Three-Toed Woodpecker

Male and female American three-toed woodpecker on a tree trunk
Top: Male American Three-toed Woodpecker
Bottom: Female American Three-toed Woodpecker


Picoides Dorsalis

Length: 7.9 in (20 cm) - Weight: 2.3 oz (65 g)

General Description

American Three-toed Woodpeckers have black and white barred backs, black wings, white breasts, black and white barred flanks, black tails with white outer tail feathers, and black heads with white moustchial and (usually) post-ocular stripes. Males have yellow crown-patches. As their name asserts, they have three rather than four toes on each foot. They can be distinguished from Black-backed Woodpeckers by the barring on their backs and by their slightly smaller size. Their foreheads are also speckled with white rather than being all black like those of Black-backed Woodpeckers, and their white moustachial stripes and yellow crown-patches are less clearly defined.


They breed in mature or old-growth boreal conifer forests, especially spruce, larch, fir, and pine. In North America they breed farther north than any other woodpecker. They will come down lower to burned and flooded areas with standing dead trees and to other areas undergoing heavy infestations of wood-boring beetles. Their range and habitat overlap with those of Black-backed Woodpeckers, but they generally prefer denser forests.


American Three-toed Woodpeckers are not wary of humans, but they are also quiet and inconspicuous and can be difficult to see. They often perch against tree trunks, and are usually solitary, although pairs may forage together. They tend to forage higher on the trunk than Black-backed Woodpeckers, but like Black-backed Woodpeckers, they scale the bark off dead and dying trees while foraging, a behavior that often reveals their presence in an area.


Bark beetle larvae, especially spruce bark beetles, are the most common prey of the American Three-toed Woodpecker. They also eat other insects and some fruit, and they visit sapsucker wells to feed on the sap.


They form monogamous pairs and may stay together for more than one season. Both members of the pair excavate a new nest cavity in a dead tree or branch every year. The nest is lined with woodchips from the excavation, but the woodpeckers do not add any other lining.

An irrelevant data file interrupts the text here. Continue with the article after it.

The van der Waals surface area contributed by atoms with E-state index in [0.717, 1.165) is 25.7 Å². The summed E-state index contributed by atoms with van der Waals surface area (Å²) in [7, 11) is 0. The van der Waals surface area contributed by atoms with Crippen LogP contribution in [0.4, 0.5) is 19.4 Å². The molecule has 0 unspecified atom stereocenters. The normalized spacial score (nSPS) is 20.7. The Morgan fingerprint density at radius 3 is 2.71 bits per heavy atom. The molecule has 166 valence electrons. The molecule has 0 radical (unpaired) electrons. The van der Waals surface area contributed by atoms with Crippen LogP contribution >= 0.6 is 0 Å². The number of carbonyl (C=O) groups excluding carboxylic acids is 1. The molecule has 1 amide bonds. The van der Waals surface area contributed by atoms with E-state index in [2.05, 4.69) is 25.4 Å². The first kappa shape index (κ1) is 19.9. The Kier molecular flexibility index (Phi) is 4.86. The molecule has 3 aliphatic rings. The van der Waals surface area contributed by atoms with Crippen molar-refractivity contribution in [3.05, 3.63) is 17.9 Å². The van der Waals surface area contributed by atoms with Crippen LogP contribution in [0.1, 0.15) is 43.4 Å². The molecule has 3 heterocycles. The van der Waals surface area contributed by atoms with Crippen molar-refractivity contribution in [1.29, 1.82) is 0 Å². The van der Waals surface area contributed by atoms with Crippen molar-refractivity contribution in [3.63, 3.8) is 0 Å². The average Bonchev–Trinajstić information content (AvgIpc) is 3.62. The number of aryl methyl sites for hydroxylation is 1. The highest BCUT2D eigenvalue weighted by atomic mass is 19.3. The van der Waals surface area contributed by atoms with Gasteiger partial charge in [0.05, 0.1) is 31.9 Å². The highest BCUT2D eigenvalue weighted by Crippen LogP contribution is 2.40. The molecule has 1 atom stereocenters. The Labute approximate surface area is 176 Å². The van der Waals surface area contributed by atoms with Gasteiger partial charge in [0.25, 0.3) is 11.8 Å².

Eggs & Incubation

The eggs of a Three-toed Woodpecker are mostly white.Both sexes typically incubate the four eggs for 12 to 14 days and brood the young continuously for the first four days after they hatch. Both feed the young, which leave the nest after 22 to 26 days. The parents may divide the brood, each taking half to tend for another four to eight weeks. Typically they raise only a single brood each year.

Migration Status

Although resident in many areas, with no regular latitudinal migration, American Three-toed Woodpeckers are somewhat nomadic and may move into areas after fires or insect outbreaks, although they are less responsive to fires than Black-backed Woodpeckers. There is also some evidence of winter withdrawal into the lowlands.

Interesting Facts

  1. The American Three-toed Woodpecker breeds farther north than any other American woodpecker. The closely related Eurasian Three-toed Woodpecker is the only woodpecker in the world that extends farther north.
  2. The "Three-toed Woodpecker" was split in 2003 into the American Three-toed and Eurasian Three-toed woodpeckers. The two species are nearly identical in appearance, but differ in mitochondrial DNA sequences and in voice. ·
  3. The three-toed and Black-backed woodpeckers have only three toes on each foot, while most woodpeckers have four toes. The loss of the fourth toe may help deliver stronger blows, but at the expense of climbing ability.

Last updated: May 5, 2018

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